BORGER: No. Look, they're not -- look, obviously, the question is the committee going to subpoena him. And we don't know the answer to that. I think they'd like to have some backup from the Department of Justice. They've held Mark Meadows in contempt. They'd like to see if the Department of Justice is going to prosecute on that, and so we have to wait and see.
But aside from a subpoena which would be kind of a nuclear option to a congressional leader, I don't think they can do much of anything. And you know, who knows? They might decide to subpoena him. We'll just have to see. Other than that, there's not much they can do.
BLITZER: Did you ever think you'd see a Republican leader in the House of Representatives, Governor, and you served in the House for many years. Did you ever think that, that leader would rebuke a committee like this one for investigating an attack on the U.S. Congress itself?
KASICH: Wolf, you've observed it for a long time. Everything that's happened around there right now is dysfunctional. The level of hatred and vitriol, it knows no bounds. And you know, again, I've got to go back to the fact that McCarthy, he didn't care if he has to thumb his nose at somebody as long as at the end of the day when the Republicans win the House, which they're likely to do, that he has the gavel in his hand.
BLITZER: John Kasich, Gloria Borger, guys thanks very, very much.
Coming up, Democratic Senators Joe Manchin and Kyrsten Sinema are meeting with President Biden at the White House right now after setting back a major piece of his agenda. We have new information coming in and we'll share it with you right after the break.
BLITZER: We're following breaking news. Democratic Senator Joe Manchin and Kyrsten Sinema there over at the White House tonight to discuss voting rights with President Biden. Our Chief White House Correspondent Kaitlan Collins is working the story for us. Kaitlan, Manchin and Sinema are the holdouts among the Democrats who are obviously key to the president's agenda.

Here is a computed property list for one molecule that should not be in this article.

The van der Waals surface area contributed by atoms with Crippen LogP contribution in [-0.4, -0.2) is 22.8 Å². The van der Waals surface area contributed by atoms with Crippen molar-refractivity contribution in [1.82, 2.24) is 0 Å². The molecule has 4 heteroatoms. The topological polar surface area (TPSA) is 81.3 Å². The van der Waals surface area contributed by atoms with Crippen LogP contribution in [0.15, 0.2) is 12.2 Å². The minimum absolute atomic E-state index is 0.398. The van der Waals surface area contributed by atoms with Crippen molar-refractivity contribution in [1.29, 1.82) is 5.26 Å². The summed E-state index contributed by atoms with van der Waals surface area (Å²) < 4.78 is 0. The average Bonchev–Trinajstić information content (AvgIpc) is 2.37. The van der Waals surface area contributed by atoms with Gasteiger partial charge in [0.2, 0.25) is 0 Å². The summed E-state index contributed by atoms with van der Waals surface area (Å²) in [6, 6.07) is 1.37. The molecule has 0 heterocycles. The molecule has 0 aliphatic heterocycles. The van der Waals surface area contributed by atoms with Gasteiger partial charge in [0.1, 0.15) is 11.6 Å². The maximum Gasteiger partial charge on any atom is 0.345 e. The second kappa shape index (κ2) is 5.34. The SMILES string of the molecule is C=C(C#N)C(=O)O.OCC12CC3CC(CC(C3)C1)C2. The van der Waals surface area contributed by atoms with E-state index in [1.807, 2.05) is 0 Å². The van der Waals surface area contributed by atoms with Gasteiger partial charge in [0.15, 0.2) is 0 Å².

KAITLAN COLLINS, CNN CHIEF WHITE HOUSE CORRESPONDENT: They are. But they also could also be key to blocking it, especially when it comes to passing voting rights legislation. And the president was clearly frustrated when after he left his meeting today with Senate Democrats on Capitol Hill.
He's emerged from that saying clearly that they do not believe there's a path ahead right now, the president saying, quote, we missed. And it's not just an issue facing the White House when it comes to passing those voter protection rights, Wolf, it's also when it comes to the pandemic and the president's efforts to get more Americans vaccinated as it's been a very challenging week for this White House.
COLLINS (voice over): President Biden agitated tonight after making a sales pitch that seemed doomed from the start.
JOE BIDEN, U.S. PRESIDENT: It's about election subversion, not just whether or not people get to vote, who counts the vote.
COLLINS: Biden uncertain about his ability to close the deal after another forceful appeal to Senate Democrats to change the filibuster to pass voting rights legislation.
BIDEN: Like every other major civil rights bill that came along, if we miss the first time, we can come back and try it a second time. We missed this time.
COLLINS: While he arrived on Capitol Hill to a standing ovation, the president left empty handed.
BIDEN: I don't know that we can get it done, but I know one thing. As long as I have a breath in me. As long as I'm in the White House, as long as I'm engaged at all, I'm going to be fighting to change the way these legislatures have been moving.
COLLINS: And in an extraordinary rebuked, moments before he arrived, Senator Kyrsten Sinema delivered a fatal blow to Biden's plan.